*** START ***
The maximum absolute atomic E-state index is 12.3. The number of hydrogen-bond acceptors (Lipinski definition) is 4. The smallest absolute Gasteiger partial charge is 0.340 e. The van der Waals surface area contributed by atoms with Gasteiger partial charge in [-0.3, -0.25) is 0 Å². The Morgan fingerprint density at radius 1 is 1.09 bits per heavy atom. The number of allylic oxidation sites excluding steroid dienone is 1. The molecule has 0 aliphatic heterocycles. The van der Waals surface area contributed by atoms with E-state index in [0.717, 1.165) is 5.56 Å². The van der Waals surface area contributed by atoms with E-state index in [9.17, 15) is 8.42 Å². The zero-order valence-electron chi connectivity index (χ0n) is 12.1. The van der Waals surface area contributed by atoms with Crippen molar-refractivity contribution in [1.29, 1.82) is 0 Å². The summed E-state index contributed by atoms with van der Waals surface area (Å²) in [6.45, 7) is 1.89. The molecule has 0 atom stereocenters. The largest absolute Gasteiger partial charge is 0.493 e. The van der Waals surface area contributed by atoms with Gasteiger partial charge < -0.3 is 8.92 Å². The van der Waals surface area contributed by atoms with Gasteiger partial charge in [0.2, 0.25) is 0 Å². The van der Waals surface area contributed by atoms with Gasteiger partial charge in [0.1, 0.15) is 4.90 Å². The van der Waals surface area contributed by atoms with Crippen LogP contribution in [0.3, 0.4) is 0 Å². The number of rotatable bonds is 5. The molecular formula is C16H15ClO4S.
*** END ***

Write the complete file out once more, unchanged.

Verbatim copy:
The maximum absolute atomic E-state index is 12.3. The number of hydrogen-bond acceptors (Lipinski definition) is 4. The smallest absolute Gasteiger partial charge is 0.340 e. The van der Waals surface area contributed by atoms with Gasteiger partial charge in [-0.3, -0.25) is 0 Å². The Morgan fingerprint density at radius 1 is 1.09 bits per heavy atom. The number of allylic oxidation sites excluding steroid dienone is 1. The molecule has 0 aliphatic heterocycles. The van der Waals surface area contributed by atoms with E-state index in [0.717, 1.165) is 5.56 Å². The van der Waals surface area contributed by atoms with E-state index in [9.17, 15) is 8.42 Å². The zero-order valence-electron chi connectivity index (χ0n) is 12.1. The van der Waals surface area contributed by atoms with Crippen molar-refractivity contribution in [1.29, 1.82) is 0 Å². The summed E-state index contributed by atoms with van der Waals surface area (Å²) in [6.45, 7) is 1.89. The molecule has 0 atom stereocenters. The largest absolute Gasteiger partial charge is 0.493 e. The van der Waals surface area contributed by atoms with Gasteiger partial charge < -0.3 is 8.92 Å². The van der Waals surface area contributed by atoms with Gasteiger partial charge in [0.2, 0.25) is 0 Å². The van der Waals surface area contributed by atoms with Gasteiger partial charge in [0.1, 0.15) is 4.90 Å². The van der Waals surface area contributed by atoms with Crippen LogP contribution in [0.3, 0.4) is 0 Å². The number of rotatable bonds is 5. The molecular formula is C16H15ClO4S.